You can buy hand sanitizer just about anywhere.  I usually buy mine at the dollar store, unless I happen to see it at the grocery store for less than a dollar.  Very cheap, easy to buy, easy to store!  So no excuses, let’s get it added.



Emergency Kit – Ponchos 2 comments

This week we’re going to focus on purchasing ponchos.

The best price I found on Amazon.com was for the above pictured 4-pack of emergency ponchos for $7.58.


I also found a 3-pack of children’s emergency ponchos for $3.99.

Ponchos are such a great item to add to your kit for a few reasons.  They don’t take up much space at all, they are easy to use, and they not only can keep you dry, but they can help keep you warm in the event that you are in a cold emergency situation.  It’s just one more layer of insulation you can use!


Emergency Kits – Emergency Blankets

Since we talked about comfort items last week, today we’re going to be going back to some of the basics.  Last week it was suggested that we look for items of comfort; i.e., stuffed animals, soft and small blankets, comfort food, etc.  Today we’re going to focus on blankets of another sort.


Emergency Blankets


The pack of 10 pictured above can be purchased at Amazon.com. Many times you can find these on sale at hardware stores and grocery stores for around $1 each, so they’re not a huge expense.


Along the same lines, if you feel that you’d like to add something more “hardy” to your kit, you can always check out Emergency Sleeping Bags.  Same basic concept as the blanket, but a little bigger to allow you to wrap yourself completely up in it.



72-hour Kits – Comfort Me

This week we are going to be focusing on gathering for our emergency kits:


Comfort Food/Items


Now that we’ve got many of our most basic needs in our kits (first aid items, food/water, personal hygiene, etc) it’s time to start thinking about some of the things we may not see as a necessity, but that can make a HUGE difference in how an emergency plays out in your family.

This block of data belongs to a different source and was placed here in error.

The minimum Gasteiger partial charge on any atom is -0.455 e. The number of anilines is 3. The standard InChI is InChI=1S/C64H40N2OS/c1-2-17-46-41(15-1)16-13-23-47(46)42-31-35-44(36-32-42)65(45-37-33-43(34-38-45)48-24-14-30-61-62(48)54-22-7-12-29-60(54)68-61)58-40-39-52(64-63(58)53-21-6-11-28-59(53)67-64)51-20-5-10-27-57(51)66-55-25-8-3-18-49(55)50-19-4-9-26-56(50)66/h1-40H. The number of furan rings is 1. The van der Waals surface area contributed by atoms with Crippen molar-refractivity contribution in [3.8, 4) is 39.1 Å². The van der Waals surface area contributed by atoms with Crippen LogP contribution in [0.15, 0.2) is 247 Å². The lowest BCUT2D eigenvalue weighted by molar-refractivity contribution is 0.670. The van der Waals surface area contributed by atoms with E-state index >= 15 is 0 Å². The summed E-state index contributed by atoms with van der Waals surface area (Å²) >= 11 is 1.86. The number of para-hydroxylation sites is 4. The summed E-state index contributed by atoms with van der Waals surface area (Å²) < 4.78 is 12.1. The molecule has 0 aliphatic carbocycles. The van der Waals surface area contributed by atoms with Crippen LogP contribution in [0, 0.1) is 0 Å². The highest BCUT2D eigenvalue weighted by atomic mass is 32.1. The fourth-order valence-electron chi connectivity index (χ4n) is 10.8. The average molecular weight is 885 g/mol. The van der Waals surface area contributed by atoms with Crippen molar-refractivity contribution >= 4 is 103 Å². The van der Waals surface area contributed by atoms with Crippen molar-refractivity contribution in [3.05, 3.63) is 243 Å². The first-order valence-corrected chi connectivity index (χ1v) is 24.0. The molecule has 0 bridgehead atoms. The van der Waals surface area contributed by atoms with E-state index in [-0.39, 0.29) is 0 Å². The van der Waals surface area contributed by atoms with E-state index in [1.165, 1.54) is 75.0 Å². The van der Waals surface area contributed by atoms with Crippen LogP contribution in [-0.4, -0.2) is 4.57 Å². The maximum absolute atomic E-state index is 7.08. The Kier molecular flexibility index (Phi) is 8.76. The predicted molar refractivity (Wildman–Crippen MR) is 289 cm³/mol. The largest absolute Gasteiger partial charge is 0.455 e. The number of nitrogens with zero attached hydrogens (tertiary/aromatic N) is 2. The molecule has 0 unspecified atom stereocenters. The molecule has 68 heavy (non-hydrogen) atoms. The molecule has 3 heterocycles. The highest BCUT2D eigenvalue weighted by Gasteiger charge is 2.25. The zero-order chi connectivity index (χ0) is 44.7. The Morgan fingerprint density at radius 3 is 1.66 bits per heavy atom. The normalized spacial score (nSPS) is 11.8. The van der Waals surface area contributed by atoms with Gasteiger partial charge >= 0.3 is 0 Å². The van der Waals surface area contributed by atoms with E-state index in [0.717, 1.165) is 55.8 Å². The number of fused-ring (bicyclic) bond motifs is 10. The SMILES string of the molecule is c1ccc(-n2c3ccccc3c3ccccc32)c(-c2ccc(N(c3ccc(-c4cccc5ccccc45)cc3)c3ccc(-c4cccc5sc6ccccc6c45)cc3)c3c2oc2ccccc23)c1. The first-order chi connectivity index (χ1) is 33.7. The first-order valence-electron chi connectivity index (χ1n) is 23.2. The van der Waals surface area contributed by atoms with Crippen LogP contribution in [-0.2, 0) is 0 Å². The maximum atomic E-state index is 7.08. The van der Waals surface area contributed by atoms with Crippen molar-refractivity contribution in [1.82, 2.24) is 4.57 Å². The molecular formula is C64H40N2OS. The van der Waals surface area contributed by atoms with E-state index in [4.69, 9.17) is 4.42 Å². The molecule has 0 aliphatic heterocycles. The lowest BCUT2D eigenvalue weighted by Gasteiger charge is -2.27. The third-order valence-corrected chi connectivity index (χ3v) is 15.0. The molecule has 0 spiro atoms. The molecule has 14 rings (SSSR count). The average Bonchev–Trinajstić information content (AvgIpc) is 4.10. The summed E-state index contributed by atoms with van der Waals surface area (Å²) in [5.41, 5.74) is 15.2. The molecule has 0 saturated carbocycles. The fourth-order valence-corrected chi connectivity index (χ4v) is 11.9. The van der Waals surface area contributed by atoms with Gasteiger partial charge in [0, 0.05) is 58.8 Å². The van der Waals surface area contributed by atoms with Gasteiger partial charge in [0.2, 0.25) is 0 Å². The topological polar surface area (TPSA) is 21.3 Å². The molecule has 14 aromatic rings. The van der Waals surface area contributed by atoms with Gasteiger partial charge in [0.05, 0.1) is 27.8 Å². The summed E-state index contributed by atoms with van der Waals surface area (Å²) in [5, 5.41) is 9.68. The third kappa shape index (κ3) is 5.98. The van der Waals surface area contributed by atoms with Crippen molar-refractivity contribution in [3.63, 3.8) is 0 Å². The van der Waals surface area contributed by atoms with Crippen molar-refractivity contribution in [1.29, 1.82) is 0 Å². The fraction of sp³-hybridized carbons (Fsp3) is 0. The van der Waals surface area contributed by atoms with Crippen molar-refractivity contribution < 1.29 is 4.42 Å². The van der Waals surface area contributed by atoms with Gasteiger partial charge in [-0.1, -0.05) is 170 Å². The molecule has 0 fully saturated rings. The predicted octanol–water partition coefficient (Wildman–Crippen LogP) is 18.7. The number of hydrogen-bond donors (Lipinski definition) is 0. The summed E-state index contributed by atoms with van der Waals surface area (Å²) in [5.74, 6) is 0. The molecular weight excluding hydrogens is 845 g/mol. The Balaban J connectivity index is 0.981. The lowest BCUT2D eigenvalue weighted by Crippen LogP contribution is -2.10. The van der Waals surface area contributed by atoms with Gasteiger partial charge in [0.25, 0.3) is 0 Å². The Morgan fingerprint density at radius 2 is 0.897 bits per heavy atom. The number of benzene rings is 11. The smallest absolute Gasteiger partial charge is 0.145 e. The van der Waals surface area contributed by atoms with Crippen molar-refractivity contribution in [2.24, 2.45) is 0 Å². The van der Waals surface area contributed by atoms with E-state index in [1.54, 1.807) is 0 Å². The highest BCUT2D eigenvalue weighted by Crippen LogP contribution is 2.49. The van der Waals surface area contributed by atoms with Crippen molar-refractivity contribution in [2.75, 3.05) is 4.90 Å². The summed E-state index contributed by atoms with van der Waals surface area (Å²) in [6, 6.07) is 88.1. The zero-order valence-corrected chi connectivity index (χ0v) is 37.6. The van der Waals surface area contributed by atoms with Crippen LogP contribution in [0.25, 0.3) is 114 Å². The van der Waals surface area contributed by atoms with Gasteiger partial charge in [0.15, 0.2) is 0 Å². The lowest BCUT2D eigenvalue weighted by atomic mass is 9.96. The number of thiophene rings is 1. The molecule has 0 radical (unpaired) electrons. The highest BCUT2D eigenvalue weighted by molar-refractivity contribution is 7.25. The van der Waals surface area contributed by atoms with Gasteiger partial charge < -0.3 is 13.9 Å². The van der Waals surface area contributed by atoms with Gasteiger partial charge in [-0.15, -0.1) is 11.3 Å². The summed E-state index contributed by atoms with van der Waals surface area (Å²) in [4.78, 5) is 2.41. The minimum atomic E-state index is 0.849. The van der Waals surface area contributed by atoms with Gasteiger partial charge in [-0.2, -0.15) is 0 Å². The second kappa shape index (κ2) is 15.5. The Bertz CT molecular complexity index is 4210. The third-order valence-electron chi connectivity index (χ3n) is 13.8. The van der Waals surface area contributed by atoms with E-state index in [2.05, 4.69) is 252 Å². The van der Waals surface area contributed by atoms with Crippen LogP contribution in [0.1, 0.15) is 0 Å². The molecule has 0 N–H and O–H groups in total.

A tragic situation can become manageable when we receive a little bit of comfort:  A hug, an encouraging word, a favorite song, a cuddly toy, and yes, perhaps even our favorite comfort food.  These things can turn a frown upside down, can’t they?  Even if temporarily.



Head to the dollar store and get a small stuffed animal to put in your child’s kit, or even in yours! (Or simply grab one from your house and stick it in.)  What are some of your favorite foods?  Is there a non-perishable version?  Think small pieces of candy, beef jerky, crackers, etc.  Perhaps you could include a small, soft piece of cloth or a small soft blanket.  Anything that you can think of that will fit, and that will provide comfort.


Of course, don’t fill your kits up with the comfort stuff first.  Always make sure your basic needs will be met, and then supplement away with some of these fun, comfort-providing items.


Until next week…

Emergency Kits – Dust Masks

This week for our emergency kits, we’re going to focus on


Dust Masks


The one pictured above has all positive ratings on Amazon.com, and can be bought in packs of 10 for $13.99 currently. You can also purchase simpler masks from the Dollar Store, and although they are thinner and more flimsy, they are still better than nothing, and obviously will not cost you as much out of pocket!